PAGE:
Jorge Gutiérrez’s long-awaited Netflix animated show features a dazzling array of visual styles reminiscent of hand-drawn 2D, stop-motion and CG animation.
Jorge Gutiérrez’s long-awaited Netflix animated limited series “Maya and the Three”, about a rebellious Mesoamerican teenage princess battling the gods of the underworld, celebrates culture on an epic scale. Told in nine parts, it offers a dazzling array of visual styles evoking hand-drawn 2D, stop-motion and CG animations.
Indeed, “Maya and the Three” is the proof that the Mexican animator (“The Book of Life”, “El Tigre”) is at the top of his art. Then again, Gutiérrez is just getting started with what his wife and longtime collaborator Sandra Equihua calls the “Jorgeverse”.
“We’ve been in the industry for 21 years, just trying to make things,” Gutiérrez said. “I finally have the impression that we are trusted to do [what we want] in a way that reflects who we are. […] We are the same as 20 years ago. It’s not like we’re different in any way. It’s just that now we have more opportunities.
Fresh out of CalArts, the duo landed on the scene in 2007 with Nickelodeon’s multiple Emmy Award-winning series “El Tigre,” a tribute to Mexican culture Luchador wrapped in a family sitcom. Gutiérrez’s vibrant 2014 Golden Globe-nominated film “The Book of Life” took a spectacular dive into Día de los Muertos, receiving an Annie Award for character design.
However, “Maya and the Three” ultimately offered Gutiérrez the chance to experience animation in a way he hadn’t been allowed to before. This included playing with the framing and the aspect ratio to highlight the big moments: a technique he wanted to use on “The Book of Life”. The extension of the frame had become another tool in Gutiérrez’s arsenal, “just as we use music, sound and color to give the audience a little something extra, we use it too”, a- he added. “And I can never go back. Now I want to do this all the time.
Equihua and Gutiérrez shared the myriad of character designs, including a whole pantheon of gods, for “Maya and the Three”, with Equihua supporting children and female characters. “It’s been trial and error with Jorge since we started working together,” she said. “Through a series of steps, we understood that we had to work with each other’s strengths. And my strength is the women, the cute children … and Jorge, it’s more the men, the monsters, the big gnarled creatures.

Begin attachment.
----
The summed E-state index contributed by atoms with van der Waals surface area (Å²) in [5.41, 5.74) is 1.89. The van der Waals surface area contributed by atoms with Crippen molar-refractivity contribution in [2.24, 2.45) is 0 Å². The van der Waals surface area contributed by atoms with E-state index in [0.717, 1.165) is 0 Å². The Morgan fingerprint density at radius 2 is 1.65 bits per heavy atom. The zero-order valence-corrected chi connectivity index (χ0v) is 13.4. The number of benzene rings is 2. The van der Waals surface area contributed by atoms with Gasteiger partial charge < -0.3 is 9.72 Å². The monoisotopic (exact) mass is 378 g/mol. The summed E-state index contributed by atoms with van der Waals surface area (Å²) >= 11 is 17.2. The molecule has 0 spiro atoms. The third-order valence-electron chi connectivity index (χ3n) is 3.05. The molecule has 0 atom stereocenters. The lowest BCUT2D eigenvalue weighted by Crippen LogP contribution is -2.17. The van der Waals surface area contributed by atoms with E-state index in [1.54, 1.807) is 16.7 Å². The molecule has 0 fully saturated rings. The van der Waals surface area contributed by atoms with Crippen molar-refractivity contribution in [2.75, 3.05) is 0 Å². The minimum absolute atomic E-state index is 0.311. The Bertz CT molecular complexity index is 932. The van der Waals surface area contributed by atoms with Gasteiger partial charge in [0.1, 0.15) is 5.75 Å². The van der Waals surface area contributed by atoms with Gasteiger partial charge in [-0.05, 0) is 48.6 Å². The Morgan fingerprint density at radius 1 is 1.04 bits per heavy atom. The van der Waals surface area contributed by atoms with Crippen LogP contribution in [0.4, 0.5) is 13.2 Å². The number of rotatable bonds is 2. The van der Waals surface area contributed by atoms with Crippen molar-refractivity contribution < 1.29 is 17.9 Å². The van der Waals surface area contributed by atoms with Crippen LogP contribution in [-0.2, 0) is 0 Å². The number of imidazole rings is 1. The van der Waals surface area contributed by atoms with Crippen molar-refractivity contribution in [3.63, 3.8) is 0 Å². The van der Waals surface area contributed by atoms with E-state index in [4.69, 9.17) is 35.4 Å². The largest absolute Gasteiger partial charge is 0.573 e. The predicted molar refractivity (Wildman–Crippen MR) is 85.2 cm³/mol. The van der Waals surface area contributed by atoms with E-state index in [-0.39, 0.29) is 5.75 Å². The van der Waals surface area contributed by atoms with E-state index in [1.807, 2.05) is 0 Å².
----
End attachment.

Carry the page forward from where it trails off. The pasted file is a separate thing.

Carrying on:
The pair have incorporated “all back and forth,” Equihua said. “My design philosophy is less is more, whereas Jorge’s is more is better – as you can clearly see in the series – but this juxtaposition really helps each other’s characters in the game. development.”
The villain of “Maya and the Three” Lord Mictlan (Alfred Molina) is a perfect example of Gutiérrez’s excess. “Secretly when I saw him,” Equihua said, “I was like,“ I don’t know how this thing is going to move, ”but he believed in it from the start and we had a really good team to. help us out. And, thanks to Grayskull’s power, we figured it out, and it’s flawless.
It’s “a golden time” for people working in animation, according to Gutiérrez, who credits Netflix for giving creators a global platform to tell their stories. “What Netflix has done with people like us is they say, ‘Now you can do something genuine out of your culture, and that’s for the whole world. And we will support this vision. Earlier in our careers it was always, “Anything you do has to work for the United States and if it works outside of the United States, bonus.”
“Maya and the Three” picks up many talents from “The Book of Life”, including Zoe Saldaña as fiery Princess Maya and Diego Luna as Zatz, the handsome and magnetic prince of bats sent to bring back Maya in Hell on her 15th birthday. The sprawling voice cast also includes a host of stars such as Gael García Bernal, Wyclef Jean, Queen Latifah, Cheech Marin and the legendary Rita Moreno (“West Side Story”), as well as Gutiérrez and Equihua as parents of Maya, the king and queen of Teca.
Gutiérrez also reunited with “The Book of Life” production designer Paul Sullivan and Oscar-winning composer Gustavo Santaolalla (“Babel”, “Brokeback Mountain”) for “Maya and the Three”. Working with artists from around the world, the series’ animation was produced at the since-closed Tangent Animation Studios in Toronto and Winnipeg. The production team chose to use the open source software Blender to bring the project to life.
“I’m a CG technician,” said Gutiérrez, who had fallen in love with Tangent’s earlier work on the animated feature “Next Gen”. “I couldn’t believe they did this with Blender,” he said. “The team there was great. And, of course, when they started testing for ‘Maya’ I saw things that completely changed the way I approach things.
The remote distributed workflow enabled by Blender proved particularly useful during the pandemic lockdown. “When Covid hit, they were more than willing to work remotely and work from home,” Gutiérrez said. “My hat is forever and ever returned to the late Tangent Animation for creating this brilliant, brilliant piece of animation. “
“Maya and the Three” is available to stream on Netflix.